In 2013, Zappos, the US online shoe and clothes retailer, began implementing holacracy, a system designed to replace traditional managerial hierarchies with self-organising and self-governing ‘circles’. In the words of the company’s CEO Tony Hsieh, as reported by Mark McGraw in an article for HRE Daily, holacracy allows employees “to complete work in a way that increases productivity, fosters innovation and empowers [see below] anyone in the company with the ability to make decisions that push the company forward.”
At the end of April, the company took a further step towards dismantling its legacy management hierarchy by removing all of its people management roles. A radical move by any standards and one that might seem to have some parallels with conscious leadership. After all, holacracy does away with old-style, top-down, autocratic management structures. It engages people and acknowledges their capacity for autonomous decision-making. One might say that it empowers people. But there’s the problem.
Frederic Laloux, who holds an MBA from INSEAD, a degree in coaching from Newfield Network, and formerly worked as an Associate Principal with McKinsey & Company, has written: “Many leading thinkers and practitioners in the field of organizational design focus their energy today on the question of how leaders can become more conscious.”
So far, so good. However, he then goes on to say, summarising the views of Brian Robertson, the founder of holacracy: “Many organizations today claim to be empowering. But note the painful irony in that statement. If employees need to be empowered, it is because the system’s very design concentrates power at the top and makes people at the lower rungs essentially powerless, unless leaders are generous enough to share some of their power.”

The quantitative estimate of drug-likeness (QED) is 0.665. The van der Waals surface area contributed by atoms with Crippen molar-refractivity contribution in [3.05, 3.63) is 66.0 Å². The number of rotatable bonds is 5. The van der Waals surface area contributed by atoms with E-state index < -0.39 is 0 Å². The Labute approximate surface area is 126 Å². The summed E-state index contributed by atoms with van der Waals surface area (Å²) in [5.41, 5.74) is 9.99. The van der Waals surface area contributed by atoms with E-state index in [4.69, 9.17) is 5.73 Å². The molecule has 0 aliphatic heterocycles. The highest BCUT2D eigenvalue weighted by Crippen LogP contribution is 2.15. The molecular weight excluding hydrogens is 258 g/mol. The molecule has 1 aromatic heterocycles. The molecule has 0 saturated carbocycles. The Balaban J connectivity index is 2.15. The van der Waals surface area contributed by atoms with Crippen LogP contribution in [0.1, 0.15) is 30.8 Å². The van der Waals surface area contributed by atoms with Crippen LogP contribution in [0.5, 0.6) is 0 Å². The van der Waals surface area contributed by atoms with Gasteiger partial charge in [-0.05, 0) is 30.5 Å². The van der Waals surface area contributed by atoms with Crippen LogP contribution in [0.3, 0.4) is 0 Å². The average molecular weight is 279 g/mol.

In other words, for Laloux and Robertson, conscious leadership is really about trying to ‘patch up’ the problems of power inequality whereas self-management systems, like holacracy, actually transcend those problems.
That’s a big claim to make and one that is not shared by everyone. Jena McGregor in an article in The Washington Post, writes of “reports in the media that have critiqued the concept of “holacracy” as impersonal, dogmatic and comically hard to explain. Others have cited complaints by Zappos’ employees who are frustrated with the new system, which apparently includes protocol-driven meetings and a jargon so peculiar it can make other corporate lingo sound like poetry.”
Indeed, recognising that not everyone would be happy with their new working structure, Zappos offered a minimum of three months’ salary to any employee who felt unable or unwilling to adapt to this new way of working. An offer which nearly 14% of Zappos’ 1500 staff accepted.
So, does holacracy represent a bold initiative that will transform our thinking about how organisations should be structured? Or an idea that is simply too alienating to gain real traction? Time will tell.